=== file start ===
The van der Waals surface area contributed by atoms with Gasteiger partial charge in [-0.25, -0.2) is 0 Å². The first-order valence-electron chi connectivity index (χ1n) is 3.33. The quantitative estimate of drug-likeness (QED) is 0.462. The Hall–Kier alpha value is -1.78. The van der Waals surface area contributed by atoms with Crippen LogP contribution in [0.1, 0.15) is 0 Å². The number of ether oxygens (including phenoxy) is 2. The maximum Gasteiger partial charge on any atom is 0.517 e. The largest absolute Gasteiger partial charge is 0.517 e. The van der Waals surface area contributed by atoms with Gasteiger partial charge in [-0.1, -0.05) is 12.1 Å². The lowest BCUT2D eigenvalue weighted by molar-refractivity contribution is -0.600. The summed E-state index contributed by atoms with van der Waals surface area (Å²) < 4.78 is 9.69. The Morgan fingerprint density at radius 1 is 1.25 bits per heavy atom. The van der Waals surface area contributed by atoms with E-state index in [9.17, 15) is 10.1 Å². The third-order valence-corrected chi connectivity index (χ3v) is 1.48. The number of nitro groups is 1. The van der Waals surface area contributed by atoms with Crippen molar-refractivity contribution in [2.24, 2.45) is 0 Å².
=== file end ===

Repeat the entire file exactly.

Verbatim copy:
The van der Waals surface area contributed by atoms with Gasteiger partial charge in [-0.25, -0.2) is 0 Å². The first-order valence-electron chi connectivity index (χ1n) is 3.33. The quantitative estimate of drug-likeness (QED) is 0.462. The Hall–Kier alpha value is -1.78. The van der Waals surface area contributed by atoms with Crippen LogP contribution in [0.1, 0.15) is 0 Å². The number of ether oxygens (including phenoxy) is 2. The maximum Gasteiger partial charge on any atom is 0.517 e. The largest absolute Gasteiger partial charge is 0.517 e. The van der Waals surface area contributed by atoms with Gasteiger partial charge in [-0.1, -0.05) is 12.1 Å². The lowest BCUT2D eigenvalue weighted by molar-refractivity contribution is -0.600. The summed E-state index contributed by atoms with van der Waals surface area (Å²) < 4.78 is 9.69. The Morgan fingerprint density at radius 1 is 1.25 bits per heavy atom. The van der Waals surface area contributed by atoms with E-state index in [9.17, 15) is 10.1 Å². The third-order valence-corrected chi connectivity index (χ3v) is 1.48. The number of nitro groups is 1. The van der Waals surface area contributed by atoms with Crippen molar-refractivity contribution in [2.24, 2.45) is 0 Å².